Rhino Service BusConcurrency Violations are Business Logic

time to read 21 min | 4061 words

Concurrency is a tough topic, fraught with problems, pitfalls and nasty issues. This is especially the case when you try to build distributed, inherently parallel systems. I am dealing with the topic quite a lot recently and I have create several solutions (none of them are originally mine, mind you).

There aren’t that many good solutions our there, most of them boil down to: “suck it up and deal with the complexity.” In this case, I want to try to deal with the complexity in a consistent fashion ( no one off solutions ) and in a way that I can deal without first meditating on the import of socks.

Let us see if I can come up with a good example. We have a saga that we use to check whatever a particular user has acceptable credit to buy something from us. The logic is that we need to verify with at least 2 credit card bureaus, and the average must be over 700. (This logic has nothing to do with the real world, since I just dreamt it up, by the way). Here is a simple implementation of a saga that can deal with those requirements:

   1: public class AccpetableCreditSaga : ISaga<AccpetableCreditState>,
   2:   InitiatedBy<IsAcceptableAsCustomer>,
   3:   Orchestrates<CreditCardScore>, 
   4:   Orchestrates<MergeSagaState>
   5: {
   6:   IServiceBus bus;
   7:   public bool IsCompleted {get;set;}
   8:   public Guid Id {get;set;}
  10:   public AccpetableCreditSaga (IServiceBus bus)
  11:   {
  12:     this.bus = bus;
  13:   }
  15:   public void Consume(IsAcceptableAsCustomer message)
  16:   {
  17:     bus.Send(
  18:       new Equifax.CheckCreditFor{Card = message.Card),
  19:       new Experian.CheckCreditFor{Card = message.Card),
  20:       new TransUnion.CheckCreditFor{Card = message.Card)
  21:       );
  22:   }
  24:   public void Consume(CreditCardScore message)
  25:   {
  26:     State.Scores.Add(message);
  28:     TryCompleteSaga();
  29:   }
  31:   public void Consume(MergeSagaState message)
  32:   {
  33:     TryCompleteSaga();
  34:   }
  36:   public void TryCompleteSaga()
  37:   {
  38:     if(State.Scores.Count <2)
  39:       return;
  41:      bus.Publish(new CreditScoreAcceptable
  42:      {
  43:       CorrelationId = Id,
  44:       IsAcceptable = State.Scores.Average(x=>x.Score) > 700
  45:      });
  46:      IsCompleted = true;
  47:   }
  48: }

We have this strange MergeSagaState message, but other than that, it should be pretty obvious what is going on in here.It should be equally obvious that we have a serious problem here. Let us say that we get two reply messages with credit card scores, at the same time. We will create two instances of the saga that will run in parallel, each of them getting a copy of the saga’s state. But, the end result is that processing those messages doesn’t match the end condition for the saga. So even though in practice we have gotten all the messages we need, because we handled them in parallel, we had no chance to actually see both changes at the same time. This means that any logic that we have that requires us to have a full picture of what is going on isn’t going to work.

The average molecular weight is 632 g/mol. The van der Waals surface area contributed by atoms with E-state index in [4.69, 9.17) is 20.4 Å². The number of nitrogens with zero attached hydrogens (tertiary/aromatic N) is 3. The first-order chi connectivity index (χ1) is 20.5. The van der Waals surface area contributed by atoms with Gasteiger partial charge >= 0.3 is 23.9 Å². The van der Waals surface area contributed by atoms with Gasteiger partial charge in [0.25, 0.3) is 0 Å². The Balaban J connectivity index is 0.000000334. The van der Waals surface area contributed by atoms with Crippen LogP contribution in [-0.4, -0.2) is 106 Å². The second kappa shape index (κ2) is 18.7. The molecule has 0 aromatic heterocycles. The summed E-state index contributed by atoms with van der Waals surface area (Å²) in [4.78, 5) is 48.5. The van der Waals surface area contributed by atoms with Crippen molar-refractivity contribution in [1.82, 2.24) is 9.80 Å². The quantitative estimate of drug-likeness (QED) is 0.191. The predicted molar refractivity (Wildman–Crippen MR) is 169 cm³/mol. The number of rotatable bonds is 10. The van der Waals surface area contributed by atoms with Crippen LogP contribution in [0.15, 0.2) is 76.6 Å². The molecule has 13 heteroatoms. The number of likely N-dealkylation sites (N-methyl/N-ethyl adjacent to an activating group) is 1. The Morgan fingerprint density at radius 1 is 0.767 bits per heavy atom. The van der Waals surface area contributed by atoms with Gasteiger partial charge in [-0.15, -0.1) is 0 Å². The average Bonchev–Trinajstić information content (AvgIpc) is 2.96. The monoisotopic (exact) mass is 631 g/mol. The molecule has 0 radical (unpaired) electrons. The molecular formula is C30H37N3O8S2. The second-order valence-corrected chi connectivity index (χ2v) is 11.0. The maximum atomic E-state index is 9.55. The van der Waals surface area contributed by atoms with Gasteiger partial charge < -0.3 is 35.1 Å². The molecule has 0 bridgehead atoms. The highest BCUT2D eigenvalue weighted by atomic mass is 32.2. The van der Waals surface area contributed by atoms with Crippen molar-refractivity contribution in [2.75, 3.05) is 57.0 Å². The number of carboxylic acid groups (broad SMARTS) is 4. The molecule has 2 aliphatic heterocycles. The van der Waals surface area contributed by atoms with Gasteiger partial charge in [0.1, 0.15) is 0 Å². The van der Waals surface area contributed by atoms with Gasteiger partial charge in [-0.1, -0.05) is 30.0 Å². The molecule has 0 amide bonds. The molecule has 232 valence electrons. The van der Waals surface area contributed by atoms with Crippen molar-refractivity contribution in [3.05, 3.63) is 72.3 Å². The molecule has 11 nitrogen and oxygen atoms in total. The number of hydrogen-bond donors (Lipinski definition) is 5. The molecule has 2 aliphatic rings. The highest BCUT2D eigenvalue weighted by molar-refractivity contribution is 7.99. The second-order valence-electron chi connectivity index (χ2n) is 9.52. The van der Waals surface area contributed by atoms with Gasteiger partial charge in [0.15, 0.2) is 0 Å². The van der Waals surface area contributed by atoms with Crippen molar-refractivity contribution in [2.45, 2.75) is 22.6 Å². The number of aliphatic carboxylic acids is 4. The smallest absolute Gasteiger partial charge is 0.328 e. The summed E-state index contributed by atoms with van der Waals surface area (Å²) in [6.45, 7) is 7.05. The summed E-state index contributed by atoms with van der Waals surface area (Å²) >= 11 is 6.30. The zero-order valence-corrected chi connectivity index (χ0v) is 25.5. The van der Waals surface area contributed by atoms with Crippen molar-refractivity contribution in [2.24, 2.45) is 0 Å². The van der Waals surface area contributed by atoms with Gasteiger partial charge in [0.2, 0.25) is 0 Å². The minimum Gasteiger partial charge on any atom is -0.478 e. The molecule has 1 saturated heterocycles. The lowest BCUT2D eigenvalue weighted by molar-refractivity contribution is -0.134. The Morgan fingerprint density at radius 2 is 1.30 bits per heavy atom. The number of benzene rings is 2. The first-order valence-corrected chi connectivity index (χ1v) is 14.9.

Rhino Service Bus solve the issue by putting the saga’s state into Rhino DHT. This means that a single saga may have several states at the same time. Merging them together is also something that the bus will take care off. Merging the different parts is inherently an issue that cannot be solved generically. There is no generic merge algorithm that you can use. Rhino Service Bus define an interface that will allow you to deal with this issue in a clean manner and supply whatever business logic is required to merge difference versions.

Here is an example of how we can merge the different versions together:

   1: public class AccpetableCreditStateMerger : ISagaStateMerger<AccpetableCreditState>
   2: {
   3:   public AccpetableCreditState Merge(AccpetableCreditState[] states)
   4:   {
   5:     return new AccpetableCreditState
   6:     {
   7:       SCores = states.SelectMany(x=>x.Scores)
   8:         .GroupBy(x=>x.Bureau)
   9:         .Select(x => new Score
  10:         {
  11:           Bureau = x.Key,
  12:           Score = x.Max(y=>y.Score)
  13:         }).ToList();
  14:     };
  15:   }
  16: }

Note that this is notepad code, so it may contain errors, but the actual intention should be clear. We accept an array of states that need to be merged, find the highest score from each bureau and return the merged state.

whenever Rhino Service Bus detects that the saga is in a conflicted state, it will post a MergeSagaState message to the saga. This will merge the saga’s state and call the Consume(MergeSagaState), in which the saga gets to decide what it wants to do about this (usually inspect the state to see if we missed anything). This also works for completing a saga, by the way, you cannot complete a saga in an inconsistent state, you will get called again with Consume(MergeSagaSate) to deal with that.

The state merger is also a good place to try to deal with concurrency compensating actions. If we notice in the merger that we perform some action twice and we need to revert one of them, for example. In general, it is better to be able to avoid having to do so, but that is the place for this logic.

More posts in "Rhino Service Bus" series:

  1. (08 Aug 2009) DHT Saga Sate Persisters Options
  2. (21 Jan 2009) Concurrency Violations are Business Logic
  3. (19 Jan 2009) Concurrency in a distributed world
  4. (16 Jan 2009) Saga and State
  5. (15 Jan 2009) Field Level Security
  6. (14 Jan 2009) Understanding a Distributed System
  7. (14 Jan 2009) The Starbucks example
  8. (14 Jan 2009) Locality and Independence
  9. (14 Jan 2009) Managing Timeouts